German Shepherds are healthy dogs. But, like all dog breeds, they are susceptible to certain health issues and conditions.

The most common problems German Shepherds can develop health-wise are:

  • A wide variety of allergies
  • Hip Dysplasia
  • Elbow Dysplasia
  • Bloat (Gastric Dilatation-Volvulus)
  • Exocrine Pancreatic Insufficiency (Genetic disease of the pancreas)
  • Degenerative Myelopathy (Progressive disease of the spinal cord)

In the next section, we will take a closer look at all of the health problems German Shepherds can develop. A dog owner needs to be aware of all the health problems your dog might face. When you know about all the particular health problems of your dog and when you know all the symptoms of those health problems it will be easier for you to spot them and treat them on time.

The lifespan of Pastor Aleman is between 9 and 13 years.


Allergies are unfortunately frequent in dogs of all breeds and origins. The majority of allergies emerge once a dog is six months old, with the majority of dogs affected being over the age of one or two.

An allergy is a condition in which the immune system overreacts or becomes hypersensitive to a specific substance known as an allergen. Proteins from plants, insects, animals, or foods are the most common allergies. 

Allergens can be found in a wide range of substances. Although most allergies are caused by proteins from insects, plants, or animals, allergies can also be caused by tiny chemical molecules. Pollens, mold spores, dust mites, shed skin cells, insect proteins such as flea saliva, and various drugs are examples of common allergens. 

The most typical sign of allergies in dogs is itching of the skin, which can be localized or broad. Coughing, sneezing, and/or wheezing are some of the symptoms that affect the respiratory system. There may be a runny discharge from the eyes or nose at times. In some circumstances, allergy symptoms wreak havoc on the digestive system, causing vomiting and diarrhea.

A dog may have numerous allergies, such as food allergies and atopy, making a precise diagnosis of a dog’s scratching difficult.

Allergies to foods

Almost any protein or carbohydrate component of food can cause a food allergy or hypersensitivity. Diet allergies in dogs are most usually caused by the protein in the food; dairy products, beef, wheat gluten, chicken, chicken eggs, lamb, and soy are all commonly linked to food allergies in dogs.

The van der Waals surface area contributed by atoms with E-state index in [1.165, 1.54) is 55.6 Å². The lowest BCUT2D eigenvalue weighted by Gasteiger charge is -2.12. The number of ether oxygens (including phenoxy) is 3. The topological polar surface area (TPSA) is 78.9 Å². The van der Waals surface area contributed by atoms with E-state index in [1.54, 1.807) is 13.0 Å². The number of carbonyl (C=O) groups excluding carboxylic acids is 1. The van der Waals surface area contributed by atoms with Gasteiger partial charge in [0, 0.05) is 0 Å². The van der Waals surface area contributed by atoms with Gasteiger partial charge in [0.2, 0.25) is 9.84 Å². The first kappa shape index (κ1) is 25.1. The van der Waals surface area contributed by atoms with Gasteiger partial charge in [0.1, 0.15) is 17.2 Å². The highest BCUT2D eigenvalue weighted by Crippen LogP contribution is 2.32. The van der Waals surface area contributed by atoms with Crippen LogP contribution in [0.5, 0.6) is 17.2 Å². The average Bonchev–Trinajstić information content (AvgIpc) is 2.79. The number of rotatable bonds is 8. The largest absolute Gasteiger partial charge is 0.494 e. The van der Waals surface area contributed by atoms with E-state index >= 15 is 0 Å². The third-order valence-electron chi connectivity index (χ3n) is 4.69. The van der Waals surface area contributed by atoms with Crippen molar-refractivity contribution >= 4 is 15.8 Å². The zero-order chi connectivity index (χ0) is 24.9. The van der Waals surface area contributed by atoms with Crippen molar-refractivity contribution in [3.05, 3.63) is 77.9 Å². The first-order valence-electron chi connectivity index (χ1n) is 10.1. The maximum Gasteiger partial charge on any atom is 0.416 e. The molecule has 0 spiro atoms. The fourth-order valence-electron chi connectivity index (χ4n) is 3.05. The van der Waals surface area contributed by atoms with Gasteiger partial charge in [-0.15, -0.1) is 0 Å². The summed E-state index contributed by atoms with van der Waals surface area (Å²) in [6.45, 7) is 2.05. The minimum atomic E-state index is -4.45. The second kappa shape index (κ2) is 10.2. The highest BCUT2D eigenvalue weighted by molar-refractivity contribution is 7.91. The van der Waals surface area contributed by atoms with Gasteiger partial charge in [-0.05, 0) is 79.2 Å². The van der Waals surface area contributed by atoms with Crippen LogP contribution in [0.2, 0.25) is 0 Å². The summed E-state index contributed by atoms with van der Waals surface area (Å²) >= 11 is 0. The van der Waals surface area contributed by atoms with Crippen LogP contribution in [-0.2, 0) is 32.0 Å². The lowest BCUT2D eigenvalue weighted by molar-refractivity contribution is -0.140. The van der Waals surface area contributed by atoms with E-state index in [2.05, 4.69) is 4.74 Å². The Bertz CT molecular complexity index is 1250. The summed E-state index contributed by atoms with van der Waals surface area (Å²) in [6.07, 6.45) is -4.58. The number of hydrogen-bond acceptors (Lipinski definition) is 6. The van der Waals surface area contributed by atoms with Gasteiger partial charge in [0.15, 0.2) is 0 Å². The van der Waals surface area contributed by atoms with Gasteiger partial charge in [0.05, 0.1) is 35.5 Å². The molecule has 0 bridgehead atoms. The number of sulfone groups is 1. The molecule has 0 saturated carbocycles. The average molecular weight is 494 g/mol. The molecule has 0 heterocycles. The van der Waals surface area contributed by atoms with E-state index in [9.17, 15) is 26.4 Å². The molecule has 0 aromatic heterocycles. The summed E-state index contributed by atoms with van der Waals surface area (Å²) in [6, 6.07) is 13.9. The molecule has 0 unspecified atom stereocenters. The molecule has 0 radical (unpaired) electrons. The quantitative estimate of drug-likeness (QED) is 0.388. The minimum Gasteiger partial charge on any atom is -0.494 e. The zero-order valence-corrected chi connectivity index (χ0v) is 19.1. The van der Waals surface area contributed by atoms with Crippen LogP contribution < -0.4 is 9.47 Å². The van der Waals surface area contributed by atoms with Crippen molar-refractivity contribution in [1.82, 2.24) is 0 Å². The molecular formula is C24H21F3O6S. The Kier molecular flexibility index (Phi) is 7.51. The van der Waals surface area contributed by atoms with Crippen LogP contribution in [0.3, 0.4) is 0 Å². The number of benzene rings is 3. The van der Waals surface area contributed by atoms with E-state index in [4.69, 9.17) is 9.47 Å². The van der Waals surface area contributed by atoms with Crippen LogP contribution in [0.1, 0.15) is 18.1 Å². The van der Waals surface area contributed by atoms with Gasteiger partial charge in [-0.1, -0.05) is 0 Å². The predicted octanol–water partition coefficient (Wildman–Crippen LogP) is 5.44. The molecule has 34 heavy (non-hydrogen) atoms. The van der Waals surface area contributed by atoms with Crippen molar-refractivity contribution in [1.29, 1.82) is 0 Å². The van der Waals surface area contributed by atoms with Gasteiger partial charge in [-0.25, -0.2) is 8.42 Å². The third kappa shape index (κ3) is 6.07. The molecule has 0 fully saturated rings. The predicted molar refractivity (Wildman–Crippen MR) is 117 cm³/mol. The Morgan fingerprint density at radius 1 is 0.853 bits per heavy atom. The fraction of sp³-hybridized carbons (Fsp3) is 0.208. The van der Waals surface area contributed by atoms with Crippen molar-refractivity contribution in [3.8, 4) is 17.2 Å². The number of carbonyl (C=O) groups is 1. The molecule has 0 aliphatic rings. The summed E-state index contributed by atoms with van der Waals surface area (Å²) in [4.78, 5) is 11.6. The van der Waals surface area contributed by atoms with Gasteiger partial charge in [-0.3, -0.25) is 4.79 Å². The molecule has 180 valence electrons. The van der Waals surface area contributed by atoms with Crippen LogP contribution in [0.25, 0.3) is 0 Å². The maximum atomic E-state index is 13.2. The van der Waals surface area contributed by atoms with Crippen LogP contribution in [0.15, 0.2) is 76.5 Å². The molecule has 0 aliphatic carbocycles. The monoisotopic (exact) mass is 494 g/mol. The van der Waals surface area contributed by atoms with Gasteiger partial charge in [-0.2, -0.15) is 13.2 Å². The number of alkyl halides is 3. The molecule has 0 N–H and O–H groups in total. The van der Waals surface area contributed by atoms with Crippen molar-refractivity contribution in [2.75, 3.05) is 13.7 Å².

Food allergies can strike at any age. Itching, digestive problems, and respiratory discomfort are just a few of the clinical indications that can occur as a result of a food allergy. 

Contact allergy

The least prevalent type of allergy in dogs is contact allergy. It is caused by direct contact with allergens such as pyrethrins found in flea collars, lawn insecticides, grasses, and textiles such as wool or synthetics used in carpets or mattresses, among others. At any age, contact allergies can develop into almost anything. 

Skin irritation and itching at the places of contact, mainly the feet and stomach, will occur if the dog is allergic to any of these compounds. The problem is generally solved by removing the allergen (if it has been discovered). 

Allergy to inhalants 

Inhalant allergy is frequently used as a synonym for atopy in dogs. Tree pollens (cedar, ash, oak, etc.), grass pollens, weed pollens, molds, mildew, and home dust mites are the most common inhalant allergens. Many of these allergens, such as ragweed, cedar, and grass pollens, are seasonal. 

Molds, mildew, and house dust mites, on the other hand, can be found all year. When humans inhale these allergens, upper respiratory symptoms such as runny eyes, runny nose, and sneezing are the most common symptoms. 

Although allergic rhinitis or bronchitis are sometimes signs of allergies, most dogs’ inhalant allergies appear as itchy skin. The disorder is also known as inhalant allergic dermatitis because of these clinical symptoms. The dog may lick its feet, scratch its axillae, and rub its face.

Hip dysplasia

According to the Orthopedic Foundation of Animals, about 20 percent of German Shepherds have hip dysplasia. When a dog’s hip joint doesn’t grow the way it should, it has canine hip dysplasia. People who don’t grow at the same rate can make their hip joints very loose and unstable. 

It can be hard for dogs with hip dysplasia to move around because when they have a loose hip joint, the structure of their joints might be permanently changed. Osteoarthritis can happen if you don’t get help for the condition (also known as a degenerative joint disease). People who irregularly move their bodies wear away cartilage and cause scar tissue and bone spurs to form.